Shamik Das


Sunday, December 11, 2011

Wanna choke off Cowell’s X Factor single from the Xmas number one? Here’s how!

Simon-Cowell-gimpANOTHER Christmas, another seemingly inexorable march to the number one slot for Simon Cowell’s latest fame-hungry karaoke coverer, with the winner of X Factor 2011 set to be unveiled tonight.

But it doesn’t have to be this way - the man who’s ruining music was knocked off his perch in 2009 and can be beaten again.






This year, following in the beats of Rage Against The Machine’s Killing In The Name is the Nirvana classic Smells Like Teen Spirit, as 21st-century anti-Cowell hero John Morter - the man behind the campaign to get Rage to the number one two years ago - explained on Radio Five Live last night, on the eve of the X Factor dénouement.

Listen to the interview, with Saturday Edition’s Chris Warburton:

Xmas No 1 X Factor alternatives (mp3)

This year’s campaign, though, is slightly different, as Morter explains:

“There’s a lot of differences really, it's not really the same sort of campaign, to be honest with you, it doesn’t feel the same, it feels very different in a good way. The Rage campaign was really, you know, a ‘have a go’, this monopoly had kept on keeping our Christmas number ones every year and we stopped that, which was brilliant, and...”



But it doesn’t say anything about the might and power of the pop music industry, does it, that you’re able to then have a campaign to get something else to number one, it’s not done organically, I don’t think it kind of redresses what you see as a bigger problem does it?

“Well, it depends how you mean, in the very long term, possibly not, it's one minor event on a massive, massive spectrum of musical history, so, to answer that, probably no, but, y’know, it was something that, that people could get hold of and could get behind and say, ‘look, we’ve had enough of this’, and that was a tangible way of doing it, and it also, it was a way of hitting them where it hurt, because the Chrismas Number One, to all intents and purposes, is the big one, y’know, it's the one that they all wanna go for.”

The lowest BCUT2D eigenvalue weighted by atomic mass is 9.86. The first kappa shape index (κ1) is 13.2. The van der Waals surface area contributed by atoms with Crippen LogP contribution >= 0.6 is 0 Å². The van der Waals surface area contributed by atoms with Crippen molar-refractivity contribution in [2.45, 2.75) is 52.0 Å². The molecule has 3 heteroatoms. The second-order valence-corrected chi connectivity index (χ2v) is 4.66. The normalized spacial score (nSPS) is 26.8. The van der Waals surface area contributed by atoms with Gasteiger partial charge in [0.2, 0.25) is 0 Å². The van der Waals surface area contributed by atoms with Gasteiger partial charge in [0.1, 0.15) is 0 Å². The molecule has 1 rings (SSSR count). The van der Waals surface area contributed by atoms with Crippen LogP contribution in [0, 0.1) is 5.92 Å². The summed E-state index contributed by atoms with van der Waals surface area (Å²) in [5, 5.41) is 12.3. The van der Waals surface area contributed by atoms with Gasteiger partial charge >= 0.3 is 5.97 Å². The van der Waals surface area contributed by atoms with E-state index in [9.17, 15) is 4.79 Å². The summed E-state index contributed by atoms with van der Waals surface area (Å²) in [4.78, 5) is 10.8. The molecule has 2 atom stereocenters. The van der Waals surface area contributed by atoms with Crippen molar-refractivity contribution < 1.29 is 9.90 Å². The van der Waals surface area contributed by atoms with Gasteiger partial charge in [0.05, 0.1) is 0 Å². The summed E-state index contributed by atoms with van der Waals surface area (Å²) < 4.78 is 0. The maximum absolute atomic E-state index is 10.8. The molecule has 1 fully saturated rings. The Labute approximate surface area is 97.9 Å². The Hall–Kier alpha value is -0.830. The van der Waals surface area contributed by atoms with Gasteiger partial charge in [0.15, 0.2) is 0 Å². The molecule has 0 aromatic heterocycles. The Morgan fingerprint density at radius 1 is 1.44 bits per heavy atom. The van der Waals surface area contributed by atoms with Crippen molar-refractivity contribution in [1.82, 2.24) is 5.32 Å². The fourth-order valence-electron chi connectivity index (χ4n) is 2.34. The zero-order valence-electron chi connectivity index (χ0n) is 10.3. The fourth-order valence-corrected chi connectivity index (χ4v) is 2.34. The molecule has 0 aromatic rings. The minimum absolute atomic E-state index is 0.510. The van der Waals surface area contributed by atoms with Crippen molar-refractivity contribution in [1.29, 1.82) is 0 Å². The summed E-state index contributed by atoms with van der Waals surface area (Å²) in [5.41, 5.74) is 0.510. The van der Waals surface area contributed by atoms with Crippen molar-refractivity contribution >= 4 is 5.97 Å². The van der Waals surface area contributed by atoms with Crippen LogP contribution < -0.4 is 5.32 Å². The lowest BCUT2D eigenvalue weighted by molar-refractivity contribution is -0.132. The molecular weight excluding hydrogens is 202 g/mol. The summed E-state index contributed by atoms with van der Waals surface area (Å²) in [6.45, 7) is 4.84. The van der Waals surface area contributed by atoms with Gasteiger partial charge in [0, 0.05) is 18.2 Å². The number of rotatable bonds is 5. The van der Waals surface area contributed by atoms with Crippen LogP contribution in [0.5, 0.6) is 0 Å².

And, even better, even more than the satisfaction of getting one over on Cowell and propelling a proper tune to the number one slot, the Nirvana campaign is raising money for Rhythmix, which, as we reported on Left Foot Forward last month, is the music charity that’s being screwed by Cowell and his Big Music overlords.

In his interview, Morter adds:

“The Nirvana campaign is also raising money for the charity Rhythmix, which is a children’s charity, does a lot of great work for bereaved children, and for children with music as well, and, erm, yeah, they’re doing quite a bit for that too, so, y’know, would I feel bad, well no, not really, cos it’s still doing some good...

Rhythmix was the one, Rhythmix was - there’s no coincidence here is there? Cos Rhythmix was the name of the band that had to change their name in X Factor cos it shared the same name as the charity and then they had to change their name to Little Mix on the show, etc, etc...

“That’s the one, yes, that's correct.”

It’s a no-brainer, right? Surely there is no competition, either line Cowell’s pockets and buy the X Factor winner’s cover of Damien Rice’s Cannonball, or help out a music charity, turn the screw on Cowell and buy Nirvana, which you should do anyway ’cos it’s by far the better tune!

Don’t believe me?!


Hello, hello, hello, how low?
Hello, hello, hello, how low?
Hello, hello, hello, how low?
Hello, hello, hello...


The story of Rhythmix and the corporate greed of S. Cowell
Anti-cuts song battles X Factor winner for Christmas No. 1
Facebook: The Nirvana For Christmas No.1 campaign
July 2011: Amy Jade Winehouse, 1983-2011, RIP
June 2011: Ed Sheeran shows ’em how to strum
February 2010: Rowntree savages the BRITS
December 2008: Hallelujah: It’s showtime!

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